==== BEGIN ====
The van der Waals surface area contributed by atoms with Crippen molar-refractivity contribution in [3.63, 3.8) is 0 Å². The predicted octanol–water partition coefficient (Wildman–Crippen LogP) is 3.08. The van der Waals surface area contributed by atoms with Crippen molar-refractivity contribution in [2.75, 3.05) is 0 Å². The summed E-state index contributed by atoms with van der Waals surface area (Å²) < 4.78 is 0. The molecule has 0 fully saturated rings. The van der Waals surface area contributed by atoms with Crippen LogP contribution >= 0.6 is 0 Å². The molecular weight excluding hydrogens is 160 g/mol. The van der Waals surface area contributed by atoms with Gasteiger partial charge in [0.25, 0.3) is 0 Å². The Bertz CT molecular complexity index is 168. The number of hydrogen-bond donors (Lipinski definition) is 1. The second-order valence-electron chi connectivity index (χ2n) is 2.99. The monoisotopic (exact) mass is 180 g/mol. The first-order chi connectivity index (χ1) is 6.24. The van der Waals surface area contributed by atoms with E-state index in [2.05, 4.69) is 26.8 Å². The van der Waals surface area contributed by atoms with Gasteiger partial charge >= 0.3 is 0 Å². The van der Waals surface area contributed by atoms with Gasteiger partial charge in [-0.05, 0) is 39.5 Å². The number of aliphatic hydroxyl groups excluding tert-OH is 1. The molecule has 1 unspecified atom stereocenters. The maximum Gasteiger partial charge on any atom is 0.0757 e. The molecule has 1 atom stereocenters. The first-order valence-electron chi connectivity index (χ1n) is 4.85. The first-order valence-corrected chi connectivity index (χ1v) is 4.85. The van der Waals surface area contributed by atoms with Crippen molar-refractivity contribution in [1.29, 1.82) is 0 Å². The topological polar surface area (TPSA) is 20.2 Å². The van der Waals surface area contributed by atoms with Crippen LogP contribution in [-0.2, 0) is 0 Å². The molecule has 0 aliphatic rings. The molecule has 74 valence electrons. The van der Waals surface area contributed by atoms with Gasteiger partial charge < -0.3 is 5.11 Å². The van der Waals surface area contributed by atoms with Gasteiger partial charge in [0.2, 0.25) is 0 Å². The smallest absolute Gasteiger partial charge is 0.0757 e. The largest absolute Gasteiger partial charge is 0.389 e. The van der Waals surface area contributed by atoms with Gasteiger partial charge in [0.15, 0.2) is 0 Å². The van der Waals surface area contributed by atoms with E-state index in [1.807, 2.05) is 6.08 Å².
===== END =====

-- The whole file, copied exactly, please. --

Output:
The van der Waals surface area contributed by atoms with Crippen molar-refractivity contribution in [3.63, 3.8) is 0 Å². The predicted octanol–water partition coefficient (Wildman–Crippen LogP) is 3.08. The van der Waals surface area contributed by atoms with Crippen molar-refractivity contribution in [2.75, 3.05) is 0 Å². The summed E-state index contributed by atoms with van der Waals surface area (Å²) < 4.78 is 0. The molecule has 0 fully saturated rings. The van der Waals surface area contributed by atoms with Crippen LogP contribution >= 0.6 is 0 Å². The molecular weight excluding hydrogens is 160 g/mol. The van der Waals surface area contributed by atoms with Gasteiger partial charge in [0.25, 0.3) is 0 Å². The Bertz CT molecular complexity index is 168. The number of hydrogen-bond donors (Lipinski definition) is 1. The second-order valence-electron chi connectivity index (χ2n) is 2.99. The monoisotopic (exact) mass is 180 g/mol. The first-order chi connectivity index (χ1) is 6.24. The van der Waals surface area contributed by atoms with E-state index in [2.05, 4.69) is 26.8 Å². The van der Waals surface area contributed by atoms with Gasteiger partial charge >= 0.3 is 0 Å². The van der Waals surface area contributed by atoms with Gasteiger partial charge in [-0.05, 0) is 39.5 Å². The number of aliphatic hydroxyl groups excluding tert-OH is 1. The molecule has 1 unspecified atom stereocenters. The maximum Gasteiger partial charge on any atom is 0.0757 e. The molecule has 1 atom stereocenters. The first-order valence-electron chi connectivity index (χ1n) is 4.85. The first-order valence-corrected chi connectivity index (χ1v) is 4.85. The van der Waals surface area contributed by atoms with Crippen molar-refractivity contribution in [1.29, 1.82) is 0 Å². The topological polar surface area (TPSA) is 20.2 Å². The van der Waals surface area contributed by atoms with Crippen LogP contribution in [-0.2, 0) is 0 Å². The molecule has 0 aliphatic rings. The molecule has 74 valence electrons. The van der Waals surface area contributed by atoms with Gasteiger partial charge < -0.3 is 5.11 Å². The van der Waals surface area contributed by atoms with Gasteiger partial charge in [0.2, 0.25) is 0 Å². The smallest absolute Gasteiger partial charge is 0.0757 e. The largest absolute Gasteiger partial charge is 0.389 e. The van der Waals surface area contributed by atoms with Gasteiger partial charge in [0.15, 0.2) is 0 Å². The van der Waals surface area contributed by atoms with E-state index in [1.807, 2.05) is 6.08 Å².